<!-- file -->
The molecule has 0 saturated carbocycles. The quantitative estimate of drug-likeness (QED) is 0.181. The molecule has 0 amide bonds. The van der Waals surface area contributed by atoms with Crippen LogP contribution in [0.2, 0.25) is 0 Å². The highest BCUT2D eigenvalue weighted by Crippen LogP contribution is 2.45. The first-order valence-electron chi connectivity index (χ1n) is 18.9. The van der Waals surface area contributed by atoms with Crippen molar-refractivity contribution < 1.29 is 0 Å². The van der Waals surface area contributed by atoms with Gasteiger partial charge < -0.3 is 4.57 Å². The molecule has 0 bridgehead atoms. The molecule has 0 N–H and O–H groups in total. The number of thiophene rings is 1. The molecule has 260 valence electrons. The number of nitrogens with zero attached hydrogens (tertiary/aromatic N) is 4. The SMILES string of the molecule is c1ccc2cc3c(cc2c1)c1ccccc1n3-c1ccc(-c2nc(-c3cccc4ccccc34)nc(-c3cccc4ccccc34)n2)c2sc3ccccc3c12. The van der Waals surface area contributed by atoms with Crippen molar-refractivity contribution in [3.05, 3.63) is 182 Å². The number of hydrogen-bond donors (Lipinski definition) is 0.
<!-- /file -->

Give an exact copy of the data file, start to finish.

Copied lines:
The molecule has 0 saturated carbocycles. The quantitative estimate of drug-likeness (QED) is 0.181. The molecule has 0 amide bonds. The van der Waals surface area contributed by atoms with Crippen LogP contribution in [0.2, 0.25) is 0 Å². The highest BCUT2D eigenvalue weighted by Crippen LogP contribution is 2.45. The first-order valence-electron chi connectivity index (χ1n) is 18.9. The van der Waals surface area contributed by atoms with Crippen molar-refractivity contribution < 1.29 is 0 Å². The van der Waals surface area contributed by atoms with Gasteiger partial charge < -0.3 is 4.57 Å². The molecule has 0 bridgehead atoms. The molecule has 0 N–H and O–H groups in total. The number of thiophene rings is 1. The molecule has 260 valence electrons. The number of nitrogens with zero attached hydrogens (tertiary/aromatic N) is 4. The SMILES string of the molecule is c1ccc2cc3c(cc2c1)c1ccccc1n3-c1ccc(-c2nc(-c3cccc4ccccc34)nc(-c3cccc4ccccc34)n2)c2sc3ccccc3c12. The van der Waals surface area contributed by atoms with Crippen molar-refractivity contribution in [3.05, 3.63) is 182 Å². The number of hydrogen-bond donors (Lipinski definition) is 0.